Epson Velvet Fine Art Paper
The paper is very thick with a matte, toothy texture. The inks used are genuine Epson Ultrachrome inks that have superior scratch, water and fade resistance. If you plan to display your piece in a sunny location, a print may be better than an original because sunlight tends to fade watercolor paints. The ink jet application of these inks onto archival paper creates a very durable print because the paper fibers are saturated with wet ink. This is different than a laser print, which has toner powder that is applied onto the surface of the paper.
What is a Giclee?
These prints can be considered "Giclée" prints. Giclée simply means ink jet, but has an association of high quality and collectability.
How are the prints made?
I scan my original paintings on a high resolution scanner that has very good depth of color. For big pieces, I need to make between 4 to 8 scans in order to "stitch" them together. Because the watercolor paper is often warped, the edges of these scans sometimes have troublesome meeting points, so I open these in CorelDraw. This graphics program allows me to stretch, skew, and rotate the images to a great deal of precision, and also allows me to alter the border so that the "seam" can naturally follow elements in the painting. For example, I might put the seam along a horizon line, or along the trunk of a tree.
I then export this collage of images into one, final bitmap which I open in Photoshop. I color correct the image so that the print closely matches the original.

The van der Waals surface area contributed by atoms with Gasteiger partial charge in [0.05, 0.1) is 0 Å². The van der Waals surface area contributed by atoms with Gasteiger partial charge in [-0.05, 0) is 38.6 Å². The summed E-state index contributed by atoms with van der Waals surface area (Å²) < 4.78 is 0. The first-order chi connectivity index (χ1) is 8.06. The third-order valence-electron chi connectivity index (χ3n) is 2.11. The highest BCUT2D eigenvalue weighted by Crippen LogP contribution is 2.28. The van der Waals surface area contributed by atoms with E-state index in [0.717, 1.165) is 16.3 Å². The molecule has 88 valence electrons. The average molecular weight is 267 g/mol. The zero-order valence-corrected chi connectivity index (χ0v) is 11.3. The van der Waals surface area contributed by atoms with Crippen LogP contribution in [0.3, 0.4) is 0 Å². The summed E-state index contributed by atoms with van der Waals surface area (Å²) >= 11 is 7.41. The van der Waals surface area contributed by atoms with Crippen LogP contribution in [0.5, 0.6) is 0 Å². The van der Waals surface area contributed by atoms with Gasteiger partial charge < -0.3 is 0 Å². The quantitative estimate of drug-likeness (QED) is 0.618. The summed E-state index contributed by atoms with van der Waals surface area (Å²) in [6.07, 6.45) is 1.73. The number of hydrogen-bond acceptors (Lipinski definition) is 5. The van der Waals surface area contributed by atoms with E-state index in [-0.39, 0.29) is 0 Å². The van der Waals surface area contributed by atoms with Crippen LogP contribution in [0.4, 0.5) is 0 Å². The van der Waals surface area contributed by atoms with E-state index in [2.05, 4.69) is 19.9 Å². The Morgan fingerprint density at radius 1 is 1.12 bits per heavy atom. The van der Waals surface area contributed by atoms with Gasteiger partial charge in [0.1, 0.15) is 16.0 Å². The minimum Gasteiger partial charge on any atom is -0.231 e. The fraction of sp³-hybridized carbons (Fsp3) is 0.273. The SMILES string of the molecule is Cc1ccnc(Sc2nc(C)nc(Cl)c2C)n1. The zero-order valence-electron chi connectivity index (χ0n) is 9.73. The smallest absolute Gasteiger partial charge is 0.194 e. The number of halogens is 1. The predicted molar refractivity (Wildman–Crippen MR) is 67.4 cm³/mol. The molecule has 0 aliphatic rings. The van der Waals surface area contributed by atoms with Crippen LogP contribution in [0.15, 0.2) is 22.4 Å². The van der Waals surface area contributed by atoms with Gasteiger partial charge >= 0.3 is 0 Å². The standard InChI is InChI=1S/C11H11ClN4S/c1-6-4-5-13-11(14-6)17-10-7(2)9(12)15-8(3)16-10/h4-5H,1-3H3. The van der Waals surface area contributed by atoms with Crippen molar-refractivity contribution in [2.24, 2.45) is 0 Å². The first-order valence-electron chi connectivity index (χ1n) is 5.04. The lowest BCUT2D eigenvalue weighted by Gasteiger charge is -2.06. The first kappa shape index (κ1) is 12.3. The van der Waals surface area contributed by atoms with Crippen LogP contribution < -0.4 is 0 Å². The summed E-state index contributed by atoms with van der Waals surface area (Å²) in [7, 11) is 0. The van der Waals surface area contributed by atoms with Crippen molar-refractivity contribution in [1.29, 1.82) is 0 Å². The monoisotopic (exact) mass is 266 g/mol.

My favorite color correcting tools are:
Selective Color (great for whitening up the whites without losing subtle tones)
Replace color (essential for some blues and purples)
Match Color: increase luminosity
I run many color proofs (sometimes as many as 20 or more). I will often crop the image to fit a standard size, so if you would like a size that you don't see listed, please let me know. Since these are printed to order, I can most likely accommodate your request. Also, since I keep high resolution files, I can often print larger.
Ask me about a canvas, wood, or aluminum print!
Canvas, wood, or aluminum is an economical way to print large. The biggest expense of hanging a print up in the house is the framing: the archival mounting, conservation glass, and custom frame all add up. A canvas, wood, or aluminum print comes ready to hang (and it's much lighter-weight) and you don't have to worry about those additional framing details. Please let me know if that is something you would like quoted.